Statement by Pete Didisheim, NRCM Advocacy Director
I am very pleased to be here on behalf of the Natural Resources Council of Maine to witness the signing of the Governor’s liquidation harvesting bill.
Liquidation harvesting is a pernicious practice that is eating away at Maine’s forested landscape. It happens when someone buys a wood lot, cuts it hard, then quickly resells it for a profit, often in smaller parcels. In the process, wildlife habitat is destroyed, streams get polluted, and recreational opportunities are lost.
A small handful of companies in Maine do nothing but this type of timber speculation. It’s happening in the north woods, near rural towns, in southern Maine, and in the backyard of Augusta.
Lloyd Irland last year likened liquidation harvesting to termites. He called liquidation harvesting the brutal exploitation of a forest property for maximum immediate gain. It is motivated solely by greed [and] has no place in a civil society. Lloyd challenged legislators with the question: How many damaged sites do we have to see before you decide to do something?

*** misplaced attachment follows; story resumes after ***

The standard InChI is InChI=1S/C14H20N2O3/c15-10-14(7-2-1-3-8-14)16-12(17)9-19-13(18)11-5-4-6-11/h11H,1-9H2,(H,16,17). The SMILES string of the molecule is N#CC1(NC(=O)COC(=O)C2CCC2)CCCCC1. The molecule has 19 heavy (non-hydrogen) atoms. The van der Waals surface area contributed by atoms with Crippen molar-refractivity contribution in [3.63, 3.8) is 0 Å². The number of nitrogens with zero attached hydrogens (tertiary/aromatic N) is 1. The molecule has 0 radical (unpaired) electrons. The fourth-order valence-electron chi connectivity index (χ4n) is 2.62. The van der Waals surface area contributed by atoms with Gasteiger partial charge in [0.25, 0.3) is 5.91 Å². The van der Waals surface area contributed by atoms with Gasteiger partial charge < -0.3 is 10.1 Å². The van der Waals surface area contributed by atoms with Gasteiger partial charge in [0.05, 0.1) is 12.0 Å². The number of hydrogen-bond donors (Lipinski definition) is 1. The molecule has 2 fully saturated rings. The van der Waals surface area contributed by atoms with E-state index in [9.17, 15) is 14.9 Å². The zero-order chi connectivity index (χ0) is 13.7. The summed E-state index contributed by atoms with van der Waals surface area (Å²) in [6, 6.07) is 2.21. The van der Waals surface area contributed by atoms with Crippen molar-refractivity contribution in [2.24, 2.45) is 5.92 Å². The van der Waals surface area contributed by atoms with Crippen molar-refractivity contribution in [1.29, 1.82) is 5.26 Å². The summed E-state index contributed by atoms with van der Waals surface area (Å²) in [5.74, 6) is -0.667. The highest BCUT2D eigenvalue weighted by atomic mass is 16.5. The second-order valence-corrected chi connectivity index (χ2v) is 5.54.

Nothing happened last year, but this year we have seen a new level of resolve for action, by this Governor, this Commissioner of the Department of Conservation and his staff, and this Legislature.
We are pleased with this important step to eliminate liquidation harvesting. We look forward to working with the Administration to develop strong rules to implement the bill rules that will eliminate the termite infestation that is chewing its way across the landscape of Maine.